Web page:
Jakarta Air Pollution Sources: Bad Government Policy

Jakartans are suffering from another nightmare. Just like two years ago, as Jakarta is entering 2019 dry season, Jakarta Air Quality is declining drastically. This phenomenon triggers numerous talks among the society that a hashtag #SetorFotoPolusi (or #ShowPollutionPics) is popular in social media.

Early July 2019, tens of individuals filed a citizen lawsuit against Indonesian President, Jakarta Governor, and five other state authorities for their negligence to control Jakarta Air Pollution.

As an environmental researcher, I think the cause of Jakarta Air Pollution is problematic Jakarta policies. Existing policies set an inadequate and too lax target to achieve a good air quality in Jakarta.


Target Evaluation

Jakarta Medium Term Development Plan 2017-2022 sets a target for Environmental Quality Index, an index which assesses air, water, and land coverage quality, to achieve 38.27 in 2022, a 36.41 increase from 2017.

To achieve that, Jakarta only has to improve 0.558 of its Air Quality Index so it reaches 54.058 in 2022 which is still categorized as “not good” level.

Ministry of Environment and Forestry determines a good Environmental Quality Index in a range of 70 until 80.

Moreover, Jakarta Government doesn’t include particulate matter 2.5 (PM2.5) as one of the poor air quality indicators and has strong correlation to human health, such as cardiovascular disease.

PM2.5 is a fine particle with a 2,5 mm in size or smaller than human hair.

Jakarta Air Quality Index only uses carbon monoxide (CO), sulfur dioxide (SO2), nitrogen dioxide (NO2), 10 micron particulate matter (PM10), and ground level ozone (O3) as indicators.

PM2.5 as one of Jakarta Air Quality Index indicators is essential since PM2.5 concentration has exceeded  Air Quality Standard or usually known as Jakarta Ambient Air Standard. This also means that PM2.5 is a more dominant pollutant than four other pollutants in Jakarta. Thus, it doesn’t make sense not to put PM2.5 to monitor Jakarta Air Quality.

Without PM2.5, Jakarta target from the Jakarta Air Quality Index in order to restore Jakarta Air is most likely too low and is not consistent with the facts happening on the ground. In other words, Jakarta Government doesn’t have any intentions to restore Jakarta Air in 2017-2022 period.


What Can Be Done

Jakarta Government can fix its Jakarta air restoration target by creating a strategy and action plan for Jakarta air restoration.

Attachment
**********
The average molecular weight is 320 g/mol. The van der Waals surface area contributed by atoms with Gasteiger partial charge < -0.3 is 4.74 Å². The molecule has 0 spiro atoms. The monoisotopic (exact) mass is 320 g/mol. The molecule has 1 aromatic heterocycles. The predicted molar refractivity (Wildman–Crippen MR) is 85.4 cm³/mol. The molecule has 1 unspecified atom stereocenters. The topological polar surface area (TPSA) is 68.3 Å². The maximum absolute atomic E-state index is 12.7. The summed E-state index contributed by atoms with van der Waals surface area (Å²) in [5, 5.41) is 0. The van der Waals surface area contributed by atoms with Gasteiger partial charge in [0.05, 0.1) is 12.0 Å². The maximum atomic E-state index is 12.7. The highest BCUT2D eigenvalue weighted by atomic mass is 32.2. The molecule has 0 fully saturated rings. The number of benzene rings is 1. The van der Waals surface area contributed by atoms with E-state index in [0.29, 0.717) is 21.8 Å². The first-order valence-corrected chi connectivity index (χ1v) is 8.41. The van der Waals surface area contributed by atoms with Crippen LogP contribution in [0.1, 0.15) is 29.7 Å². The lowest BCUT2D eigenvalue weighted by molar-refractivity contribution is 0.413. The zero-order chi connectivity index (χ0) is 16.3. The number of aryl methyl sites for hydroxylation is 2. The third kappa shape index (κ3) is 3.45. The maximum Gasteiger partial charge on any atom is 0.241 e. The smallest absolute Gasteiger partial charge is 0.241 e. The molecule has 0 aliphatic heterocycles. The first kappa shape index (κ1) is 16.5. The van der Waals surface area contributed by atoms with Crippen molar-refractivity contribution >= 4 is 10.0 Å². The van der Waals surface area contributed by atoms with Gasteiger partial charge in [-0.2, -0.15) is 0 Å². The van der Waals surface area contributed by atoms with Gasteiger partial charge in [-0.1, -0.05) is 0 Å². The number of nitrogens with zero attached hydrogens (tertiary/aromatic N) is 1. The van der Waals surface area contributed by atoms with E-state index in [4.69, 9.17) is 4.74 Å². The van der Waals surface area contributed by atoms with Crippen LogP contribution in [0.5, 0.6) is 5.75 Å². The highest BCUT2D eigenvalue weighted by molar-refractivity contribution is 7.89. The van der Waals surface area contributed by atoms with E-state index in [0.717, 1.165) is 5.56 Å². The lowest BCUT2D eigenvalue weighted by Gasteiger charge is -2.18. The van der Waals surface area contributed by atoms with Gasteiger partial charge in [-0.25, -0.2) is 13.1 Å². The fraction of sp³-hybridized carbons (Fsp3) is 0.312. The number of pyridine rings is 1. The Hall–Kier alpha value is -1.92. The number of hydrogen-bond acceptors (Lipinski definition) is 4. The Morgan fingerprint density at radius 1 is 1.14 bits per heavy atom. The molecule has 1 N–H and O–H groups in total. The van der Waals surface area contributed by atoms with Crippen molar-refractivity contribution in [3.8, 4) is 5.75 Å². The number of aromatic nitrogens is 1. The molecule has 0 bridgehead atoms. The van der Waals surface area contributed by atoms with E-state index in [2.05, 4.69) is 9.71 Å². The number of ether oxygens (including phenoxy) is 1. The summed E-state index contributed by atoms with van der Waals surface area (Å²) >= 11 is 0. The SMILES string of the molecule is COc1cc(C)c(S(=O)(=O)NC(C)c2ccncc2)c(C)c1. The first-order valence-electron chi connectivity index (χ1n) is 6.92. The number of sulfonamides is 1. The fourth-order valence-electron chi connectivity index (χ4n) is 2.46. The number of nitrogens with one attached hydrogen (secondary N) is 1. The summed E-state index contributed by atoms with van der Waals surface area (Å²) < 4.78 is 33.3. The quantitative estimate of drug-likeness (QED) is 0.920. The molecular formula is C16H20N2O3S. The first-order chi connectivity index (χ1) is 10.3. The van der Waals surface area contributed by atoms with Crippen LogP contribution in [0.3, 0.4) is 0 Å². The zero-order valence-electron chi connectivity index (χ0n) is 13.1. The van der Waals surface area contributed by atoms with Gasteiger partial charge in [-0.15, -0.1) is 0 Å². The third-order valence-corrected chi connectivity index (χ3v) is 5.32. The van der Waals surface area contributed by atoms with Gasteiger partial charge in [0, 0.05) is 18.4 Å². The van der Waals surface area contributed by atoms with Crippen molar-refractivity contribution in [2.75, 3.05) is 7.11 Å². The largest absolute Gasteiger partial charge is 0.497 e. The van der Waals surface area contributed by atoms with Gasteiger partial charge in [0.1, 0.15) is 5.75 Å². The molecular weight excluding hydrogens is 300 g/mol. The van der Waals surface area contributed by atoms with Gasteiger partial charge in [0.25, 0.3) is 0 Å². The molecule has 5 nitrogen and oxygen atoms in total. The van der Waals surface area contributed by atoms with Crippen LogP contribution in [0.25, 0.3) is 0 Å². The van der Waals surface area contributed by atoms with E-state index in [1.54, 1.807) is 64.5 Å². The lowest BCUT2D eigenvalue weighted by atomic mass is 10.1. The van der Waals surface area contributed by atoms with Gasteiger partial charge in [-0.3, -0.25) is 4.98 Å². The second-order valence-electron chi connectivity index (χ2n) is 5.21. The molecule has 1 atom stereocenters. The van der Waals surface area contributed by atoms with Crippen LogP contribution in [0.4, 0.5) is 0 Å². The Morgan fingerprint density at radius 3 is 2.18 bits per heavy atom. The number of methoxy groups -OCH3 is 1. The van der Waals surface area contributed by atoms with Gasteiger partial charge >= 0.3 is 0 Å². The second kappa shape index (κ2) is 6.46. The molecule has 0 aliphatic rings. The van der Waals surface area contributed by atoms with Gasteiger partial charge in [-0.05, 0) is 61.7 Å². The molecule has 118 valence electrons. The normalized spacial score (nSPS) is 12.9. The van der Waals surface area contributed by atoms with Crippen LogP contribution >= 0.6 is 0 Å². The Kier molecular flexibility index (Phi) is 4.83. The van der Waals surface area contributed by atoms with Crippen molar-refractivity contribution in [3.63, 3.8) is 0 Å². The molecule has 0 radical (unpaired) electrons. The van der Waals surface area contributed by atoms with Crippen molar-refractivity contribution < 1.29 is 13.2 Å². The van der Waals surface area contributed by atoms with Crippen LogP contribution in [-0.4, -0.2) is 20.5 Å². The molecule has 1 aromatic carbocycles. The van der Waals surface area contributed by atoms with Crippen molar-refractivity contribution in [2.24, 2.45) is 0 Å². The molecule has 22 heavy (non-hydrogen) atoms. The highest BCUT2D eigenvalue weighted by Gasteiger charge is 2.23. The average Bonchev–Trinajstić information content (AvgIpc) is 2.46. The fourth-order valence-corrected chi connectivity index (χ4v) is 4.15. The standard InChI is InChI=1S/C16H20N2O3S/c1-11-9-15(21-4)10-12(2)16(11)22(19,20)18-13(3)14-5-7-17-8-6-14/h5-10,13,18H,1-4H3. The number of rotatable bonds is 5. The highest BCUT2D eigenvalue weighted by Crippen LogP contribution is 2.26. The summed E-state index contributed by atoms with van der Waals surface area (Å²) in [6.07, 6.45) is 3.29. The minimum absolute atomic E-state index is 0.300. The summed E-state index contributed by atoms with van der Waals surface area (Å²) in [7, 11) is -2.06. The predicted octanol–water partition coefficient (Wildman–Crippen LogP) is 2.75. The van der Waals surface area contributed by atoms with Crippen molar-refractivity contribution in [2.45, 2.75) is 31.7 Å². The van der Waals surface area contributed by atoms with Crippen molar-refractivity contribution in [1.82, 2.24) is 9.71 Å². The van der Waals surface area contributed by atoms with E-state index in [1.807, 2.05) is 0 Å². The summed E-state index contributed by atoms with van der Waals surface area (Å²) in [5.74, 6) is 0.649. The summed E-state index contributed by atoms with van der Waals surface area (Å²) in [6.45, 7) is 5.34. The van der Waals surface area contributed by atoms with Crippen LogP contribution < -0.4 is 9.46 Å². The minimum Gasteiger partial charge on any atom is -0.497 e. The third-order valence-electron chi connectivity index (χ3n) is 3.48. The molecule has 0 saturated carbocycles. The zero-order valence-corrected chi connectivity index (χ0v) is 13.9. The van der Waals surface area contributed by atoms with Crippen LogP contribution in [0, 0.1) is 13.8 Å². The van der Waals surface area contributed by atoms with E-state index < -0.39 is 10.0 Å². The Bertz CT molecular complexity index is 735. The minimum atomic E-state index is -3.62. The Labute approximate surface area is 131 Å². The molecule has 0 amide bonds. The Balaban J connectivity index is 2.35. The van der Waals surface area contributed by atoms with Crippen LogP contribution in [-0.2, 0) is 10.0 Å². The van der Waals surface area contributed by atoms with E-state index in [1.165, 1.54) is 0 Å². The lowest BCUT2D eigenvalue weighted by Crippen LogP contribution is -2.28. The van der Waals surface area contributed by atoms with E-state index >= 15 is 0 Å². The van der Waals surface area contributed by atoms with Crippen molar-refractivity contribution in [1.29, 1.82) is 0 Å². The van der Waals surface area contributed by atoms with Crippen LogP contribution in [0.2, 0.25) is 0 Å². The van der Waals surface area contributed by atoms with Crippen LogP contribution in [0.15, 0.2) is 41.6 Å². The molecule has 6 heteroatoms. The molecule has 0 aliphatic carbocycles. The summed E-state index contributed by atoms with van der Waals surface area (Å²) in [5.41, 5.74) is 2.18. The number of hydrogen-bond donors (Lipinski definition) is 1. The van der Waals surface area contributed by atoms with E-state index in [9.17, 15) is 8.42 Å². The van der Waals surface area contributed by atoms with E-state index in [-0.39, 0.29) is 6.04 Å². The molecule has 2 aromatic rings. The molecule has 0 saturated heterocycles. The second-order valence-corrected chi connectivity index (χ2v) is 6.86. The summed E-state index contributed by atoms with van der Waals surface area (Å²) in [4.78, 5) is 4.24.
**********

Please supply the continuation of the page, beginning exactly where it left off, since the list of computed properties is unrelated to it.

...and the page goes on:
Air restoration target can be fixed by establishing a target to reduce PM2.5 concentration in the air. Beside that, determining a target to reduce ground level ozone (O3) concentration as a dominant pollutant in Jakarta is also necessary. However, this doesn’t mean that other pollutants will be set aside.

Jakarta air restoration strategy and action plan must include target to reduce other pollutants such as SO2, NO2, and CO because these three pollutants can potentially pollute Jakarta air.

To reduce O3 concentration, we need to reduce NO2 level because O3 is formed from a chemical reaction between nitrogen oxide (NOx), volatile organic compounds (VOC), and sunlight.

This means if we want to reduce O3 and PM2.5 concentration, we have to also reduce the concentration of the three other pollutants.

A strategy and action plan will hopefully create a more focused Jakarta air restoration target, rather than using Environmental Quality Index which is a combination of air, water, and land coverage.

Therefore, the Jakarta Government has a special document only for solving Jakarta Air Pollution.

For the next step, Jakarta Governor has to inventorize emissions to know the amount of emissions that must be reduced from each pollutant, both from moveable and immovable sources.

Jakarta air restoration target and emission inventorization are required to create a measured and targeted air pollution control program by Jakarta Government.


Moratorium for Air Polluter Development


Restoring Jakarta air is not only about reducing emissions from pollutants, but also about criticizing development plans that can potentially pollute Jakarta air, such as incinerators plan in Jakarta.

This is because incinerators emit various pollutants, including PM2.5 which can worsen Jakarta air.

Furthermore, plan to build six highways with 69,6 km long in Jakarta contradicts Jakarta air restoration plan. An addition of six highways give incentives for private transportation usage growth which potentially contributes to emissions load increase.

Those two plans are only a part of a bigger development plan which will potentially produce significant emissions to Jakarta air. Hence, Jakarta Governor Anies Baswedan needs to evaluate his regional development plan.

Plans to build highways and incinerators are part of national strategic projects determined by national government. That is why restoring Jakarta air needs actions from both local and national government.

A moratorium for development plans that potentially emit significant emissions to Jakarta air is a reasonable option to be considered by Jakarta Government and national government.

There is no point in restoring Jakarta air if development plans that potentially contribute to Jakarta air pollution are not cancelled.



Source : https://theconversation.com/sumber-masalah-polusi-jakarta-kebijakan-pemerintah-yang-buruk-120435